Built-in the 13th century, the temple portrays Surya Chariot having 24 wheels carved with symbolic design lead by the team of seven horses evoking its movement across the heaven. On its north and south direction, there are 24 carved wheels each in 3m diameter that motifs referring to the cycle of seasons and months. The temple-like other ones also comprise of distinct spatial units consisting the vimana (principal sanctuary) was surmounted by a high tower with a shikhara (crowning cap), which was razed in the 19th century.
The jahamogana i.e. (audience hall) influences the ruins with its pyramidal mass and the east, the natmandir (dance hall), rises on a high platform. The Sun Temple is directly related to the thought and belief of the personification of the Sun God, which is adumbrated within the Vedas and classical texts. The Sun is personified as a divine being with a history, ancestry, family, wives and progeny, and intrinsically, plays a really prominent role within the myths and legends of creation.
Sanchi Stupa, Madhya Pradesh
Sanchi Stupa in Madhya Pradesh, also known as the Great Stupa was built in 3rd century BCE by the Mauryan emperor Ashoka. Ashoka is believed to house ashes of Buddha therefore, the reason being for the architectural style of the Stupa is of Buddhist Architecture. Located 46km away from the Capital city of M.P the Stupa is 120 feet wide and 54 feet high. The shape and structure of the Stupa have a central structure consisting of a hemispherical dome (anda) on a base, with a relic chamber deep within.
The dome symbolizes, among other things, the dome of heaven enclosing the earth. It is surmounted by a squared railing (harmika) which will be said to represent the planet mountain. A central pillar (yashti) symbolizes the cosmic axis also known as axis mundi that supports a triple umbrella structure (chattra), which is held to represent the Three Jewels of Buddhism—the Buddha, the dharma (doctrine), and the sangha (community). A circular terrace (medhi), enclosed by a railing, surrounds the dome, on which the faithful are to circumambulate during a clockwise direction.
The entire structure is enclosed by a coffee wall (vedika), which is punctuated at the four cardinal points by toranas (ceremonial gateways). The toranas of the good Stupa are the crowning achievement of Sanchi Indian sculpture. Each gateway is formed from two squared posts topped by capitals of sculptured animals or dwarfs, surmounted by three architraves. All the elements are covered with relief Indian sculpture depicting the events of the Buddha’s life, Jataka stories (about the Buddha’s previous lives), scenes of early Buddhism, and auspicious symbols.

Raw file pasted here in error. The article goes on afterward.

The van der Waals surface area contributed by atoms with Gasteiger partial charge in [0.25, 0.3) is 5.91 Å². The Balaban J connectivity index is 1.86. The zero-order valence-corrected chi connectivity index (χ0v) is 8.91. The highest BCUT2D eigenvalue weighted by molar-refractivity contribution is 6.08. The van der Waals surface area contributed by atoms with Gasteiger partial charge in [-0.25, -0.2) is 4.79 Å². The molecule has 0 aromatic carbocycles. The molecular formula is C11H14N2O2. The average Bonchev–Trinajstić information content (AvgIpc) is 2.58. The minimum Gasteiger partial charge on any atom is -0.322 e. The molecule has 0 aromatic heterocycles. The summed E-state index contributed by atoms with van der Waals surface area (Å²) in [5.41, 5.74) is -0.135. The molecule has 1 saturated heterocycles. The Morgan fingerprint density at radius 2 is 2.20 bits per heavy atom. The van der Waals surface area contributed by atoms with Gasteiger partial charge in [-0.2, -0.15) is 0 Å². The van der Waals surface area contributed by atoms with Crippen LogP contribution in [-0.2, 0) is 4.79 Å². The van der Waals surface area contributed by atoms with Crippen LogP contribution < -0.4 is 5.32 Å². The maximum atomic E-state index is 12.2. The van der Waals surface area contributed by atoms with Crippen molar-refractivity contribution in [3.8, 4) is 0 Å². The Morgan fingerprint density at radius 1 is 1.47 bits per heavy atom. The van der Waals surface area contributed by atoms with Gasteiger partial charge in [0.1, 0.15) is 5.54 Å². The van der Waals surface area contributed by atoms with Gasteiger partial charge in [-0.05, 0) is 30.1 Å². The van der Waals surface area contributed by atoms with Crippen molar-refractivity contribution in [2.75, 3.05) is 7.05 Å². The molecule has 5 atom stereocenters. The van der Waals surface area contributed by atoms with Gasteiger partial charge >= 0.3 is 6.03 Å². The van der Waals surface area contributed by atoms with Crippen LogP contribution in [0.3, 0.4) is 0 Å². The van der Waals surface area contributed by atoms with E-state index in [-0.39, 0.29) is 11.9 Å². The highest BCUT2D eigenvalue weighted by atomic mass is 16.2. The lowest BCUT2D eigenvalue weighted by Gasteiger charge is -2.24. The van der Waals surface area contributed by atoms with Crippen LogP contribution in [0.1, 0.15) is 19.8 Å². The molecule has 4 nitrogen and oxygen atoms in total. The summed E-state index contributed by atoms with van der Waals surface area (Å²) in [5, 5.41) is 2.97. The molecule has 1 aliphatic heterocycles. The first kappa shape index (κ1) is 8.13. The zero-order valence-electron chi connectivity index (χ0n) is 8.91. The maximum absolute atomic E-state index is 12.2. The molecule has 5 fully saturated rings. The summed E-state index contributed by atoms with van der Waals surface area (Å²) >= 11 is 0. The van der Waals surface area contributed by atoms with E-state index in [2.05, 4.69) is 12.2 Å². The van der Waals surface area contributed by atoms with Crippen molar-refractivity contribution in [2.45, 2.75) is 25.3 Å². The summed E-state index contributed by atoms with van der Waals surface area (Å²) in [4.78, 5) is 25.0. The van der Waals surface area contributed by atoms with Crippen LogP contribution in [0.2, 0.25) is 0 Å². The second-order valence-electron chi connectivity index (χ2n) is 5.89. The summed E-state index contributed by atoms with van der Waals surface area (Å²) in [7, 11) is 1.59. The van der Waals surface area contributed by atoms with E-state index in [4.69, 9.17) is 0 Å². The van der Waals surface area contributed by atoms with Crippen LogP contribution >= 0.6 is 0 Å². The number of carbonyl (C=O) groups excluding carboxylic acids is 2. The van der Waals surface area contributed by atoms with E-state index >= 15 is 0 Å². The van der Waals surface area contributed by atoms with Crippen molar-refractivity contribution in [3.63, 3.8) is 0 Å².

Qutub Minar, Delhi
The term ‘Qutub Minar’ is derived from Arabic that means ‘pole’ or ‘axis’. The infrastructure of Qutub Minar was established in AD 1199 as one of the earliest sites built by the Delhi Sultans. The first storey was constructed under Qutub-ud-Din Aibak which later continued to be constructed by his successors. This building took 28 years to get complete and was a commemoration of a great victory over the Rajput Dynasty; Muhammad Ghori who was the founder of Muslim rule in India had triumphed over the dynasty and bringing Islamic rule to India.
The exterior walls of Qutub Minar reveal its history of construction, with chiselled Parso-Arabic and Nagari character carvings. The inscriptions clearly describe the motive of this monumental building, the time taken and every minute detail about this monument.
From the intricate carvings, an aura of Afghanistan pattern can be noticed, blended with local artistic conventions having garlands and lotus borders. Fortunately, renovations of the minaret throughout time have maintained the original charm of the building. Each of the five different storeys has a projected balcony that circles the Minar (backed by stone brackets). The first three storeys are made with red sandstone while the remaining were constructed using marble and sandstone. If you look closely the cylindrical shaft has inscriptions of the Quran. A Mosque lies at the foot of Qutub Minar which is a special site in itself; a beautiful blend of Indo-Islamic architecture that showcases how the Mughal Empire (1562) influenced Indian culture.